In 1925 John Scopes, a high school teacher, was convicted of violating the Tennessee law prohibiting the teaching of evolution in public schools. The proceedings quickly became known as "the Monkey Trials" and caused a storm across the country. The prosecutor, attorney William Jennings Bryan, a three-time Democratic candidate for the presidency, was the darling of the fundamentalists and a demagogue of indefatigable ability. Right at the start of the trial he announced that he was more interested in the Rock of Ages than in the age of rocks.
The ignorant and fundamentalist jury convicted Scopes, but the verdict aroused a huge scandal in the country's north, and intellectuals from all classes enlisted to defend the teacher and his basic rights. In the end, it was widely held that, despite the loss in court, rationality had won the day, and along with it the glory and freedom of science. No one would have imagined, asserts Jacoby, that the debate would arise again some 80 years later, accompanied by the realization that today, perhaps even more so than in 1925, the American public is prepared to trample and crush anyone who argues in favor of Charles Darwin.
The difference between then and now, she relates, is that the contemporary disciples of irrationalism have mastered all the methods of the modern world. They make effective use of the Internet, television, the press and several methods of brainwashing. And they know that in today's world, the less knowledge and education the average person has, the deeper his belief in a kind of omnipotent "science" that explains everything. And so even the fundamentalist story of creation is disseminated in scientific guise. Just as there are "junk thoughts," there is also "junk science," and the disseminators of "spirituality," with all their repugnance toward intellectualism, have numerous "scientists" to deal with every possible issue. They will even prove, using "scientific tools," that there is truth to astrology, Jacoby sums up. And when they are joined by a nation's leadership, the paths to real science are blocked, while those who uphold it are branded as desiccated intellectuals who refuse to see the light.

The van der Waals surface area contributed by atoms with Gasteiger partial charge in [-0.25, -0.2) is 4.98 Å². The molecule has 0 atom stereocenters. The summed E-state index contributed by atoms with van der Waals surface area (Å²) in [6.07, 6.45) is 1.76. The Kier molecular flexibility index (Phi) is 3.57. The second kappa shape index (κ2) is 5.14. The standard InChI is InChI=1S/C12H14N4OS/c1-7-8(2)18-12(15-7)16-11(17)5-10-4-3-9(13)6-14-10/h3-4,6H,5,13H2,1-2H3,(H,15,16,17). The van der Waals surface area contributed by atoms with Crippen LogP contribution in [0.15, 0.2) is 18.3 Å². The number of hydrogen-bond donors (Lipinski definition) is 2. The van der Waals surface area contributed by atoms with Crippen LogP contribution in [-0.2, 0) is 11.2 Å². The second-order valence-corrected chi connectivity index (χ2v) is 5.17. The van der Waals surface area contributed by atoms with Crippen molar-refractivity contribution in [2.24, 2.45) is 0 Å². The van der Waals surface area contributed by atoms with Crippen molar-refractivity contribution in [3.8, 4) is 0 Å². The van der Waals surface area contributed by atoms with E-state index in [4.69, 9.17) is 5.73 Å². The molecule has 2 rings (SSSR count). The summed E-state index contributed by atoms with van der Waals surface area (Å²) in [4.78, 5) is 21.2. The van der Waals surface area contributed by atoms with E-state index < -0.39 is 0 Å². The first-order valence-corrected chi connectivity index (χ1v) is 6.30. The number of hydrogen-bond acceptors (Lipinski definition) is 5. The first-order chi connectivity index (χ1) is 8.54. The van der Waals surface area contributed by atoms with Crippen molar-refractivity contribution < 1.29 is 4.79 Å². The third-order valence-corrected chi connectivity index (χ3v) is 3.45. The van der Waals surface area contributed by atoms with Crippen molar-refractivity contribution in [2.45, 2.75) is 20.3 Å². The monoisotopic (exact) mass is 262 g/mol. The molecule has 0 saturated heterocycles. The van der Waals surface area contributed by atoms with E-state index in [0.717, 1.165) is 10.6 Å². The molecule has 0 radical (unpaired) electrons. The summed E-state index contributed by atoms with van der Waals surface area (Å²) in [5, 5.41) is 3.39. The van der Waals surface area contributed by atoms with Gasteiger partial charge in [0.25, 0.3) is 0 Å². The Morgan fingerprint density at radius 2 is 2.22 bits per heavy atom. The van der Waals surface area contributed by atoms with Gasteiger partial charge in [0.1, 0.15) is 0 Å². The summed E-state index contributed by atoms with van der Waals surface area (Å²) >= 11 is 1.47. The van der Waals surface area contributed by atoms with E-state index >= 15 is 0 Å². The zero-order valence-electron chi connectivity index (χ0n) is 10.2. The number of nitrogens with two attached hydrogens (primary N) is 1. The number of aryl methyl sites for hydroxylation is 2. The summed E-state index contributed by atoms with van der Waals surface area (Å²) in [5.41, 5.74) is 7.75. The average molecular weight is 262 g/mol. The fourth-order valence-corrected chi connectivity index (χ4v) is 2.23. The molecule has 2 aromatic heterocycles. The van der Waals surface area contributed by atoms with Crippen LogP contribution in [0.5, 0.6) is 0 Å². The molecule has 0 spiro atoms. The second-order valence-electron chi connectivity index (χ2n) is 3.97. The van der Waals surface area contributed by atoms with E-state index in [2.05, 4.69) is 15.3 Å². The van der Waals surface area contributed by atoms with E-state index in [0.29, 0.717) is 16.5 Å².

Susan Jacoby is a fiery and radical rationalist. She writes wonderfully and her sentences are beautifully honed. She is fighting a war for America's soul, and as in a real war, all means are fair. This extremism sometimes drives her over the edge: Where a sensible and explained argument would have done the job just fine, she wrathfully adds a measure of insult. Thus, for example, in her attack on left-wing intellectuals of the 1950s, it seems as though she is just as antagonistic toward McCarthy's enemies, who are depicted as culpable and harmful.
The book is a best seller in the U.S. and is arousing much debate, yet it is hard to imagine that even a sharp and acute analysis like this can perceptably limit the cacophony in which we all are living, both in America and in Israel.
Prof. Eli Shaltiel is a historian and the editor of the Horizons Series at Am Oved.